Who pulled the string? - Tracking southern Indian astronomical manuscripts in their bundles and traces of practitioners therein
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While Sanskrit astronomical texts have been copiously published today, little is known about the actual performances surrounding these texts, notably how they were used in actual situations. The main source, which in southern India are palm leaf manuscripts, show little traces of actors when examined alone. The popularity of a text may be analyzed on the basis of its number of copies and its distribution, but this is insufficient to learn how they were used. Focusing on the main actor alone fails to depict the whole act. Thus in this preliminary study I focus on the co-actors - other texts in the same bundle. If a versified treatise is bundled with its commentary rather than being left isolated, we can expect that there had been more intention to understand and use that treatise. If two texts are frequently found in the same bundle, it is likely that they were studied together. A bundle could even represent a school curriculum. I would like to explore the possibility of viewing such bundles as mobile tools whose ownerships could change, and not still objects that would lie in the same household. On the other hand, we sometimes find astronomical texts piled up with manuscripts of very different genres, such as religion or poetry. What might this tell us? Palm leaf manuscripts have holes for a string or code to bundle them together. The ultimate goal of this study is to find out who had pulled that string to put different texts together, and who had pulled them again to perform with these manuscripts. Show more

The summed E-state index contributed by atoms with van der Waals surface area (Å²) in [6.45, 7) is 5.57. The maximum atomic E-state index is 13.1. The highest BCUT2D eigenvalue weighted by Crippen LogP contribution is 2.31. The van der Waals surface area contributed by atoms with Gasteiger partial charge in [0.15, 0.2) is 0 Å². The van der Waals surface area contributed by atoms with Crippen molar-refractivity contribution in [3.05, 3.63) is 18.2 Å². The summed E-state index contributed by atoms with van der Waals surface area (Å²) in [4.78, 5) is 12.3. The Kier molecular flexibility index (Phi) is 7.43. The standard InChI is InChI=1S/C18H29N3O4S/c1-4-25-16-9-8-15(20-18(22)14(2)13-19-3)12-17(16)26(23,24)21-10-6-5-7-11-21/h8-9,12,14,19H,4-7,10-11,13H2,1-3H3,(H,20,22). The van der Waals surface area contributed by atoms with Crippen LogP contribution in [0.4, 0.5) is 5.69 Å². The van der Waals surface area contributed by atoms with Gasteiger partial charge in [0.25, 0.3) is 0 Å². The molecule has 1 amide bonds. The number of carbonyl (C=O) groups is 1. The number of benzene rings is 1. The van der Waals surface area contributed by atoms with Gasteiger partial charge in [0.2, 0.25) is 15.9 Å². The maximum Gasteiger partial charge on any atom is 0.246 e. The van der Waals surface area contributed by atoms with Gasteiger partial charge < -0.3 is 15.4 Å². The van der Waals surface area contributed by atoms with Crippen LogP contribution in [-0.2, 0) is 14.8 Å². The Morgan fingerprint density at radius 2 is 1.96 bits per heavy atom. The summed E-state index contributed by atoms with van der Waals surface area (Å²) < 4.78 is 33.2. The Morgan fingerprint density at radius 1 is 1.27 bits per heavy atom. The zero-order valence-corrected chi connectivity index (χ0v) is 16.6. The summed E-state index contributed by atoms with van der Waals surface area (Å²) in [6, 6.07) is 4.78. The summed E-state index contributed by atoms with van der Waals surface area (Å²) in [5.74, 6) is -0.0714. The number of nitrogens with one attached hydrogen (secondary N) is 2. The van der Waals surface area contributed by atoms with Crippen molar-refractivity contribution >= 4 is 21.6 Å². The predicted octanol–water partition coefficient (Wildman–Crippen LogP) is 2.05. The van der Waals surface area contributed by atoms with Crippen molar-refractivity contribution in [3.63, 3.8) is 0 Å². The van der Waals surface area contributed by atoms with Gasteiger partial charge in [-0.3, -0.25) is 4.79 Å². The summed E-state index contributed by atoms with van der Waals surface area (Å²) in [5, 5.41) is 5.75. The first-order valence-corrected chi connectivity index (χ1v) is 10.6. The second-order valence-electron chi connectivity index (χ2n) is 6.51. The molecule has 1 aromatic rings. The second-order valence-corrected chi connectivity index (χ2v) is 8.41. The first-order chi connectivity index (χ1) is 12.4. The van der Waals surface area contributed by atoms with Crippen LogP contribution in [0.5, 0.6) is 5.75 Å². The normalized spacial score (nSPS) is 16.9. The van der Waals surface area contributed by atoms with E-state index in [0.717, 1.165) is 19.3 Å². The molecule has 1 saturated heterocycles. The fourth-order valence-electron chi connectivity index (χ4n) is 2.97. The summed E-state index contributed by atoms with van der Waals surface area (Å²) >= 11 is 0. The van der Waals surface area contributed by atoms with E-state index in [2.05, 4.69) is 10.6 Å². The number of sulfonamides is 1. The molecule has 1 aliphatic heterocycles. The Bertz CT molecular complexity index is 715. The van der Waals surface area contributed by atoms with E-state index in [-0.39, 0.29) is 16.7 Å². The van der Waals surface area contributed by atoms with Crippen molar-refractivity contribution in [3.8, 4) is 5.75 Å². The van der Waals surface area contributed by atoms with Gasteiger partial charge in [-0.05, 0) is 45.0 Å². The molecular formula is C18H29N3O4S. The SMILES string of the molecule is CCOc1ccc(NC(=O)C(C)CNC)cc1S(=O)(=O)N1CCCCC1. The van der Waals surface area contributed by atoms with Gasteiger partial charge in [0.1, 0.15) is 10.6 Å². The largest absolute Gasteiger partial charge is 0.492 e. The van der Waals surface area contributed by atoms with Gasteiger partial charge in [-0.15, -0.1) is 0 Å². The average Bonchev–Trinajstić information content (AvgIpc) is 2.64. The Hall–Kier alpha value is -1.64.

Organisational unit09591 - Wagner, Roy / Wagner, Roy
NotesConference lecture on May 23, 2019.
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